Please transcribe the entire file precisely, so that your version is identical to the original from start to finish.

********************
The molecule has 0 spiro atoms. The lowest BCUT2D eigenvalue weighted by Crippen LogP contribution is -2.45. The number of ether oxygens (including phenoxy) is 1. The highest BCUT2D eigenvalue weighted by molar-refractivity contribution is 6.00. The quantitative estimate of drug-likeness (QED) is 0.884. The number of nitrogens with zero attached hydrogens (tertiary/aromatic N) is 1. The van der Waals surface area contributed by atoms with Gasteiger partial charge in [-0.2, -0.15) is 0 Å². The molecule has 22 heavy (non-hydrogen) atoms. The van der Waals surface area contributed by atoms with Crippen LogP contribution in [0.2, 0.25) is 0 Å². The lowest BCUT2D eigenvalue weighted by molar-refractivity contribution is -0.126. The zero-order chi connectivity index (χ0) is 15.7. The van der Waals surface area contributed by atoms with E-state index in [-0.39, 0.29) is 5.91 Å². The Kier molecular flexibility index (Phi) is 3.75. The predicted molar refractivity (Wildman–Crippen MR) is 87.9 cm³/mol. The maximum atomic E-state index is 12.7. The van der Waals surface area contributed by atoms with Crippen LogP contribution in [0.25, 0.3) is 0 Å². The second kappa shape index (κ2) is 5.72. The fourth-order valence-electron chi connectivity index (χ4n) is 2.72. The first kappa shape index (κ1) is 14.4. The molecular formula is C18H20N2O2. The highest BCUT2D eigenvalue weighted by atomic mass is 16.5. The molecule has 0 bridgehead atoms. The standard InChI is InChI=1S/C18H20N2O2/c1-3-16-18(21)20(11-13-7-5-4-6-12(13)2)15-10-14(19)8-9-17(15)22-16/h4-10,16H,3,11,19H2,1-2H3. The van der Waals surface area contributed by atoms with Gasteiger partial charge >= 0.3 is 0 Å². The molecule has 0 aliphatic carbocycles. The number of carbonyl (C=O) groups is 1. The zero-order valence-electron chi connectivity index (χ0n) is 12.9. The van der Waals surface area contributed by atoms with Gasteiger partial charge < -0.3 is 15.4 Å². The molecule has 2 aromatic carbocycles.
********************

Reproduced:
The molecule has 0 spiro atoms. The lowest BCUT2D eigenvalue weighted by Crippen LogP contribution is -2.45. The number of ether oxygens (including phenoxy) is 1. The highest BCUT2D eigenvalue weighted by molar-refractivity contribution is 6.00. The quantitative estimate of drug-likeness (QED) is 0.884. The number of nitrogens with zero attached hydrogens (tertiary/aromatic N) is 1. The van der Waals surface area contributed by atoms with Gasteiger partial charge in [-0.2, -0.15) is 0 Å². The molecule has 22 heavy (non-hydrogen) atoms. The van der Waals surface area contributed by atoms with Crippen LogP contribution in [0.2, 0.25) is 0 Å². The lowest BCUT2D eigenvalue weighted by molar-refractivity contribution is -0.126. The zero-order chi connectivity index (χ0) is 15.7. The van der Waals surface area contributed by atoms with E-state index in [-0.39, 0.29) is 5.91 Å². The Kier molecular flexibility index (Phi) is 3.75. The predicted molar refractivity (Wildman–Crippen MR) is 87.9 cm³/mol. The maximum atomic E-state index is 12.7. The van der Waals surface area contributed by atoms with Crippen LogP contribution in [0.25, 0.3) is 0 Å². The second kappa shape index (κ2) is 5.72. The fourth-order valence-electron chi connectivity index (χ4n) is 2.72. The first kappa shape index (κ1) is 14.4. The molecular formula is C18H20N2O2. The highest BCUT2D eigenvalue weighted by atomic mass is 16.5. The molecule has 0 bridgehead atoms. The standard InChI is InChI=1S/C18H20N2O2/c1-3-16-18(21)20(11-13-7-5-4-6-12(13)2)15-10-14(19)8-9-17(15)22-16/h4-10,16H,3,11,19H2,1-2H3. The van der Waals surface area contributed by atoms with Gasteiger partial charge >= 0.3 is 0 Å². The molecule has 0 aliphatic carbocycles. The number of carbonyl (C=O) groups is 1. The zero-order valence-electron chi connectivity index (χ0n) is 12.9. The van der Waals surface area contributed by atoms with Gasteiger partial charge < -0.3 is 15.4 Å². The molecule has 2 aromatic carbocycles.